World Malaria Day 2023
World Malaria Day, marked each year on 25 April, is an occasion to highlight the global efforts to end malaria and the need for sustained political commitment and continued investment for malaria control and elimination.
Through its 2023 theme “Time to deliver zero malaria: invest, innovate, implement”, the World Health Organization will focus on the third “i” – implementation. In particular, it will highlight the importance of reaching marginalized populations (e.g. regions across the Western Pacific) with the tools and strategies available today.
25th April 2023
The funding gap between the resources needed and invested in malaria control worldwide continues to widen, especially in the last 3 years. According to the WHO’s 2022 World Malaria Report, 3.5 billion of the 7.5 billion needed has been provided in 2021. Given the changing economic environment, the funding space for malaria control has become more and more challenging. In this environment of resource scarcity, a more targeted use of available funds is essential. Funding should be prioritized for the highest-risk populations, who have less access to services and are most affected when they become sick. Adequate and predictable funding is essential for sustained progress in malaria control.
Investment in innovation, research and development has played a critical role in reducing the global malaria burden in recent years.
Since 2000, The development and massive scale-up of rapid diagnostic tests (RDTs), insecticide-treated nets (ITNs) and artemisinin-based combination therapies (ACTs) have been the backbone of malaria control . Continued investment in the development and deployment of next-generation tools is key to achieving the 2030 global malaria targets.
- Implement:Malaria-affected countries and their partners are urged to use the tools and strategies recommended by WHO that are now available to all those at risk of malaria. According to the latest World Malaria Report, countries have made some progress in expanding access to malaria services for the most vulnerable populations. Still, too many people at high risk of malaria do not have access to the services they need to prevent, detect, and treat the disease. Challenges in expanding access to malaria care have been exacerbated, particularly in sub-Saharan Africa, by the ongoing COVID-19 pandemic, converging humanitarian crises, limited financial resources, weak surveillance systems, and declining effectiveness of key malaria control tools. WHO recently released new guidance, strategies, and frameworks to address these challenges and help countries build more resilient malaria programs. WHO has also improved the transparency, flexibility, and accessibility of its malaria recommendations.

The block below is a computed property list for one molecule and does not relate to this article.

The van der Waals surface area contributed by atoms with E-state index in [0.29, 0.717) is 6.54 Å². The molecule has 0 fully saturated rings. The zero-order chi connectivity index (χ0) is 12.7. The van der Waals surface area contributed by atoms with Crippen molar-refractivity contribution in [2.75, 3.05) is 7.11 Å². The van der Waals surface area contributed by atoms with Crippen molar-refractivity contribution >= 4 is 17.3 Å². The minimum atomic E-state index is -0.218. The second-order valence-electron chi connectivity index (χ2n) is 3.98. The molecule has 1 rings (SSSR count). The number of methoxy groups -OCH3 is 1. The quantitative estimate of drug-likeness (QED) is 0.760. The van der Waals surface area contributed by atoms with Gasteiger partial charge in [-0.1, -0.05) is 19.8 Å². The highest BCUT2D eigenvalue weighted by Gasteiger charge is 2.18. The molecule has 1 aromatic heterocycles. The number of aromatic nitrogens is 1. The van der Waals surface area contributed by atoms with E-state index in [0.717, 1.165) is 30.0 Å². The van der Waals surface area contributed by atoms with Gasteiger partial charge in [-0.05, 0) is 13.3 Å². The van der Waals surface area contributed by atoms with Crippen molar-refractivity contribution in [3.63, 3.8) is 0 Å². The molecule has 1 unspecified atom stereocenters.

- Download the Malaria strategy 2016 – 2030 here: GLOBAL TECHNICAL STRATEGY MALARIA 2016 to 2030
Source: WHO World Malaria Day 2022
World Malaria Day 2023 theme:
‘Time to deliver zero malaria: invest, innovate, implement’
See the presentation from Jennifer Cain Birkmose (www.mmv.org) from the ExciPerience 2021 on why malaria is a very relevant topic:
World Malaria Day 2023 challenges across the Western Pacific:
- The Western Pacific still faces challenges on the way to eliminate the diverse malaria diseases.
- The disease often concentrated in remote areas and hard-to-reach populations, including forest goers, migrants, indigenous people, military and refugees.
- Plasmodium falciparum accounts for more than 70% of malaria deaths in the region, often due to delayed treatment.